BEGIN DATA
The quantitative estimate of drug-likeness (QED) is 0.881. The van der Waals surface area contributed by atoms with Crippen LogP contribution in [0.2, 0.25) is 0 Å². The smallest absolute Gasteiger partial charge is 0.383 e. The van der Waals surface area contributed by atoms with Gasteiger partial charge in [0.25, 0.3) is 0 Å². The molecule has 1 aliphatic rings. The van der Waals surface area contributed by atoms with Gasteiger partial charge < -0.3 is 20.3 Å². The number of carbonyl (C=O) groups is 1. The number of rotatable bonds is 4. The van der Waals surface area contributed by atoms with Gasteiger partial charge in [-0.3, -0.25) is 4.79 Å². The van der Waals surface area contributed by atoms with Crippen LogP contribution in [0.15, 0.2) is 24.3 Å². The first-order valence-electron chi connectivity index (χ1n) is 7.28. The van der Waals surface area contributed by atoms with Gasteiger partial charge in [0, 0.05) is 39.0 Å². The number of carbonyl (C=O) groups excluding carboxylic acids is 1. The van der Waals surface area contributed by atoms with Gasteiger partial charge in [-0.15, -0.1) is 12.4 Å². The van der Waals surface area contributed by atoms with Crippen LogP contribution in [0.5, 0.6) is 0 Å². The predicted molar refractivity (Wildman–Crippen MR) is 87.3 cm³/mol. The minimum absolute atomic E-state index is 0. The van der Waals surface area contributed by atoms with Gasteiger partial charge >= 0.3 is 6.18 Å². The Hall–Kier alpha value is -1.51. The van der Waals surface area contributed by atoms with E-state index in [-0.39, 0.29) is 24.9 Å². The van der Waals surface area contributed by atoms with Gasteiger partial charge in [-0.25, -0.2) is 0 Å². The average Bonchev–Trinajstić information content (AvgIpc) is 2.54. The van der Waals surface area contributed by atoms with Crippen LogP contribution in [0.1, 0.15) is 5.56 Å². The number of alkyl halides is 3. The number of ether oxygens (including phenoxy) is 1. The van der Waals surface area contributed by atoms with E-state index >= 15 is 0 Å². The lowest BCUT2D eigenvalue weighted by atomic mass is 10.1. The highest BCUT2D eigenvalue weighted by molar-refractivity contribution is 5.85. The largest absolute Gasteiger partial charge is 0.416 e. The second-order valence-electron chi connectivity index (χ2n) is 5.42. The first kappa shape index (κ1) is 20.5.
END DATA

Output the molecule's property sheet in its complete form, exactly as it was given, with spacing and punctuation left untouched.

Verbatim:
The quantitative estimate of drug-likeness (QED) is 0.881. The van der Waals surface area contributed by atoms with Crippen LogP contribution in [0.2, 0.25) is 0 Å². The smallest absolute Gasteiger partial charge is 0.383 e. The van der Waals surface area contributed by atoms with Gasteiger partial charge in [0.25, 0.3) is 0 Å². The molecule has 1 aliphatic rings. The van der Waals surface area contributed by atoms with Gasteiger partial charge < -0.3 is 20.3 Å². The number of carbonyl (C=O) groups is 1. The number of rotatable bonds is 4. The van der Waals surface area contributed by atoms with Gasteiger partial charge in [-0.3, -0.25) is 4.79 Å². The van der Waals surface area contributed by atoms with Crippen LogP contribution in [0.15, 0.2) is 24.3 Å². The first-order valence-electron chi connectivity index (χ1n) is 7.28. The van der Waals surface area contributed by atoms with Gasteiger partial charge in [0, 0.05) is 39.0 Å². The number of carbonyl (C=O) groups excluding carboxylic acids is 1. The van der Waals surface area contributed by atoms with Gasteiger partial charge in [-0.15, -0.1) is 12.4 Å². The van der Waals surface area contributed by atoms with Crippen LogP contribution in [0.5, 0.6) is 0 Å². The predicted molar refractivity (Wildman–Crippen MR) is 87.3 cm³/mol. The minimum absolute atomic E-state index is 0. The van der Waals surface area contributed by atoms with Gasteiger partial charge >= 0.3 is 6.18 Å². The Hall–Kier alpha value is -1.51. The van der Waals surface area contributed by atoms with E-state index in [-0.39, 0.29) is 24.9 Å². The van der Waals surface area contributed by atoms with Gasteiger partial charge in [-0.25, -0.2) is 0 Å². The average Bonchev–Trinajstić information content (AvgIpc) is 2.54. The van der Waals surface area contributed by atoms with Crippen LogP contribution in [0.1, 0.15) is 5.56 Å². The number of alkyl halides is 3. The number of ether oxygens (including phenoxy) is 1. The van der Waals surface area contributed by atoms with E-state index >= 15 is 0 Å². The lowest BCUT2D eigenvalue weighted by atomic mass is 10.1. The highest BCUT2D eigenvalue weighted by molar-refractivity contribution is 5.85. The largest absolute Gasteiger partial charge is 0.416 e. The second-order valence-electron chi connectivity index (χ2n) is 5.42. The first kappa shape index (κ1) is 20.5.